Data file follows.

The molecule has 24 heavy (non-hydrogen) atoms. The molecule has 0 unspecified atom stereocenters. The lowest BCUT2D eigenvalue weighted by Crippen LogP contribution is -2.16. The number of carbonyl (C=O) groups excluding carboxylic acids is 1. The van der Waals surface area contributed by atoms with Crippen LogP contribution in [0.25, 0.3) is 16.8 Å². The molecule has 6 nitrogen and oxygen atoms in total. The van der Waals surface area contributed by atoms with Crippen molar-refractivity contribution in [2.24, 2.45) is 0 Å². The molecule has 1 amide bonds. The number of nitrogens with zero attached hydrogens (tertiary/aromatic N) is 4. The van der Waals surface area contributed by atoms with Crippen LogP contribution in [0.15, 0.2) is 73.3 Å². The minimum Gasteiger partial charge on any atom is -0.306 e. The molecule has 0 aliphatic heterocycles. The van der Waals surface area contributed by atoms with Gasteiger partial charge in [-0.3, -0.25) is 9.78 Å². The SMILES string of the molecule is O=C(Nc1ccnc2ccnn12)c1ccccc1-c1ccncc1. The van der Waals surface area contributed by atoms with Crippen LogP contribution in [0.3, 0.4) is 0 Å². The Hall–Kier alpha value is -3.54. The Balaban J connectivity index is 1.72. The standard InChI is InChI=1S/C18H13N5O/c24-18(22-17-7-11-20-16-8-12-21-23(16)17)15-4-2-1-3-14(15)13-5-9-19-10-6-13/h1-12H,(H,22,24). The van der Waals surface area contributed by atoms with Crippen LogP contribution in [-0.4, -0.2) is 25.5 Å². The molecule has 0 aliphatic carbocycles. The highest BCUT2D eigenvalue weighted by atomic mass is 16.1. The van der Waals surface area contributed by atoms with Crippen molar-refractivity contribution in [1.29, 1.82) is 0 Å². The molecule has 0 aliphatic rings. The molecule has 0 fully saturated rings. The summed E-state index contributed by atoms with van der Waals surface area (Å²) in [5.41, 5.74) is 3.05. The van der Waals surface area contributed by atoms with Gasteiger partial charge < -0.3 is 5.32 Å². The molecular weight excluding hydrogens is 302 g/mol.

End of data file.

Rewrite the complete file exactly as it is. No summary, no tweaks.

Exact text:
The molecule has 24 heavy (non-hydrogen) atoms. The molecule has 0 unspecified atom stereocenters. The lowest BCUT2D eigenvalue weighted by Crippen LogP contribution is -2.16. The number of carbonyl (C=O) groups excluding carboxylic acids is 1. The van der Waals surface area contributed by atoms with Crippen LogP contribution in [0.25, 0.3) is 16.8 Å². The molecule has 6 nitrogen and oxygen atoms in total. The van der Waals surface area contributed by atoms with Crippen molar-refractivity contribution in [2.24, 2.45) is 0 Å². The molecule has 1 amide bonds. The number of nitrogens with zero attached hydrogens (tertiary/aromatic N) is 4. The van der Waals surface area contributed by atoms with Crippen LogP contribution in [0.15, 0.2) is 73.3 Å². The minimum Gasteiger partial charge on any atom is -0.306 e. The molecule has 0 aliphatic heterocycles. The van der Waals surface area contributed by atoms with Gasteiger partial charge in [-0.3, -0.25) is 9.78 Å². The SMILES string of the molecule is O=C(Nc1ccnc2ccnn12)c1ccccc1-c1ccncc1. The van der Waals surface area contributed by atoms with Crippen LogP contribution in [0.3, 0.4) is 0 Å². The Hall–Kier alpha value is -3.54. The Balaban J connectivity index is 1.72. The standard InChI is InChI=1S/C18H13N5O/c24-18(22-17-7-11-20-16-8-12-21-23(16)17)15-4-2-1-3-14(15)13-5-9-19-10-6-13/h1-12H,(H,22,24). The van der Waals surface area contributed by atoms with Crippen LogP contribution in [-0.4, -0.2) is 25.5 Å². The molecule has 0 aliphatic carbocycles. The highest BCUT2D eigenvalue weighted by atomic mass is 16.1. The van der Waals surface area contributed by atoms with Crippen molar-refractivity contribution in [1.29, 1.82) is 0 Å². The molecule has 0 aliphatic rings. The molecule has 0 fully saturated rings. The summed E-state index contributed by atoms with van der Waals surface area (Å²) in [5.41, 5.74) is 3.05. The van der Waals surface area contributed by atoms with Gasteiger partial charge < -0.3 is 5.32 Å². The molecular weight excluding hydrogens is 302 g/mol.